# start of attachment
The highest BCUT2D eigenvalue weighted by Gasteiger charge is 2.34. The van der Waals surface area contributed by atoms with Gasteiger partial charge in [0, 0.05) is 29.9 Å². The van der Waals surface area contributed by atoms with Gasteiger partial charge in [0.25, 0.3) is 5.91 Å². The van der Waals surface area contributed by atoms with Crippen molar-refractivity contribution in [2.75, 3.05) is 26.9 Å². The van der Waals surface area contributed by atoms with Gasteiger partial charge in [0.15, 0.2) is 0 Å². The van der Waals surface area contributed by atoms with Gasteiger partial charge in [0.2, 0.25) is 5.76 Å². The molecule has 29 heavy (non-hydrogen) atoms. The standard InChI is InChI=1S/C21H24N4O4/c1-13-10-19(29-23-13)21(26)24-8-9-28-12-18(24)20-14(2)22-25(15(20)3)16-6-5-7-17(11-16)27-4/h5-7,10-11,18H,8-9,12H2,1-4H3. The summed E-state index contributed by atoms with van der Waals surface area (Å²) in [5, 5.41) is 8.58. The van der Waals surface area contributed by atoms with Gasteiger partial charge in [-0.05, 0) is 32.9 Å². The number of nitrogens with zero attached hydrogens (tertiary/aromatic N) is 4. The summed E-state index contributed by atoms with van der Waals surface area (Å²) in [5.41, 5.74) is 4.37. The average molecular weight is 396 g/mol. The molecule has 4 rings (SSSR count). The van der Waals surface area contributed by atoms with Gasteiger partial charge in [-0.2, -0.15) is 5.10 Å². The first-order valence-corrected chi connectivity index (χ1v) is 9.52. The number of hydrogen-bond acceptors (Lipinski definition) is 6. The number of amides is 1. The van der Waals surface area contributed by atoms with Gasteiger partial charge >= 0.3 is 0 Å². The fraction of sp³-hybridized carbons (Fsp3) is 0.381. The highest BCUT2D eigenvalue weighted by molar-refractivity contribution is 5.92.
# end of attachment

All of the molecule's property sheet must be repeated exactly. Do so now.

The highest BCUT2D eigenvalue weighted by Gasteiger charge is 2.34. The van der Waals surface area contributed by atoms with Gasteiger partial charge in [0, 0.05) is 29.9 Å². The van der Waals surface area contributed by atoms with Gasteiger partial charge in [0.25, 0.3) is 5.91 Å². The van der Waals surface area contributed by atoms with Crippen molar-refractivity contribution in [2.75, 3.05) is 26.9 Å². The van der Waals surface area contributed by atoms with Gasteiger partial charge in [0.15, 0.2) is 0 Å². The van der Waals surface area contributed by atoms with Gasteiger partial charge in [0.2, 0.25) is 5.76 Å². The molecule has 29 heavy (non-hydrogen) atoms. The standard InChI is InChI=1S/C21H24N4O4/c1-13-10-19(29-23-13)21(26)24-8-9-28-12-18(24)20-14(2)22-25(15(20)3)16-6-5-7-17(11-16)27-4/h5-7,10-11,18H,8-9,12H2,1-4H3. The summed E-state index contributed by atoms with van der Waals surface area (Å²) in [5, 5.41) is 8.58. The van der Waals surface area contributed by atoms with Gasteiger partial charge in [-0.05, 0) is 32.9 Å². The number of nitrogens with zero attached hydrogens (tertiary/aromatic N) is 4. The summed E-state index contributed by atoms with van der Waals surface area (Å²) in [5.41, 5.74) is 4.37. The average molecular weight is 396 g/mol. The molecule has 4 rings (SSSR count). The van der Waals surface area contributed by atoms with Gasteiger partial charge in [-0.2, -0.15) is 5.10 Å². The first-order valence-corrected chi connectivity index (χ1v) is 9.52. The number of hydrogen-bond acceptors (Lipinski definition) is 6. The number of amides is 1. The van der Waals surface area contributed by atoms with Gasteiger partial charge >= 0.3 is 0 Å². The fraction of sp³-hybridized carbons (Fsp3) is 0.381. The highest BCUT2D eigenvalue weighted by molar-refractivity contribution is 5.92.